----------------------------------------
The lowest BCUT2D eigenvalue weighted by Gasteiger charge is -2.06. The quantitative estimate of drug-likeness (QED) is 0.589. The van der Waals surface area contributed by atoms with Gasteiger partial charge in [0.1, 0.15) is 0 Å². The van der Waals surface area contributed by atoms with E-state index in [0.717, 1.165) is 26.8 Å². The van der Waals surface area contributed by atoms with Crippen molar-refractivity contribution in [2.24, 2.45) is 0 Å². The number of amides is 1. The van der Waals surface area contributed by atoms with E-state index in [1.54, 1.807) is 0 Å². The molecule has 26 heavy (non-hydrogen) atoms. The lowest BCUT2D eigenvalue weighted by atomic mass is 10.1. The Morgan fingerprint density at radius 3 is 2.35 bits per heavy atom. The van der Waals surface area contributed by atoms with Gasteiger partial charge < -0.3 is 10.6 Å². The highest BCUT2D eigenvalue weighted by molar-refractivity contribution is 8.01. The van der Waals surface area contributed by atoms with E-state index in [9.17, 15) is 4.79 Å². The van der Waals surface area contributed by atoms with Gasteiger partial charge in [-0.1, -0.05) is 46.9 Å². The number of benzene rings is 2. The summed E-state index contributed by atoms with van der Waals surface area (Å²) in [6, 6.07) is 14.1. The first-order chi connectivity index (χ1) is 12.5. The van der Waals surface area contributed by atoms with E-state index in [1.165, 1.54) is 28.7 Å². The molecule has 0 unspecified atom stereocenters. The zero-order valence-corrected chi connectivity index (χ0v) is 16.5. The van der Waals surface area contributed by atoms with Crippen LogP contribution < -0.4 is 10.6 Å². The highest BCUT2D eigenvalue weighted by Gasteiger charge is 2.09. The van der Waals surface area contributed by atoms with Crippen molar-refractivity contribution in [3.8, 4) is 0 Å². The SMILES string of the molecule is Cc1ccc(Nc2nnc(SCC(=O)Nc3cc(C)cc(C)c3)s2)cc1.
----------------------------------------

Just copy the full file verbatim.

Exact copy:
The lowest BCUT2D eigenvalue weighted by Gasteiger charge is -2.06. The quantitative estimate of drug-likeness (QED) is 0.589. The van der Waals surface area contributed by atoms with Gasteiger partial charge in [0.1, 0.15) is 0 Å². The van der Waals surface area contributed by atoms with E-state index in [0.717, 1.165) is 26.8 Å². The van der Waals surface area contributed by atoms with Crippen molar-refractivity contribution in [2.24, 2.45) is 0 Å². The number of amides is 1. The van der Waals surface area contributed by atoms with E-state index in [1.54, 1.807) is 0 Å². The molecule has 26 heavy (non-hydrogen) atoms. The lowest BCUT2D eigenvalue weighted by atomic mass is 10.1. The Morgan fingerprint density at radius 3 is 2.35 bits per heavy atom. The van der Waals surface area contributed by atoms with Gasteiger partial charge < -0.3 is 10.6 Å². The highest BCUT2D eigenvalue weighted by molar-refractivity contribution is 8.01. The van der Waals surface area contributed by atoms with E-state index in [9.17, 15) is 4.79 Å². The van der Waals surface area contributed by atoms with Gasteiger partial charge in [-0.1, -0.05) is 46.9 Å². The number of benzene rings is 2. The summed E-state index contributed by atoms with van der Waals surface area (Å²) in [6, 6.07) is 14.1. The first-order chi connectivity index (χ1) is 12.5. The van der Waals surface area contributed by atoms with E-state index in [1.165, 1.54) is 28.7 Å². The molecule has 0 unspecified atom stereocenters. The zero-order valence-corrected chi connectivity index (χ0v) is 16.5. The van der Waals surface area contributed by atoms with Crippen LogP contribution < -0.4 is 10.6 Å². The highest BCUT2D eigenvalue weighted by Gasteiger charge is 2.09. The van der Waals surface area contributed by atoms with Crippen molar-refractivity contribution in [3.8, 4) is 0 Å². The SMILES string of the molecule is Cc1ccc(Nc2nnc(SCC(=O)Nc3cc(C)cc(C)c3)s2)cc1.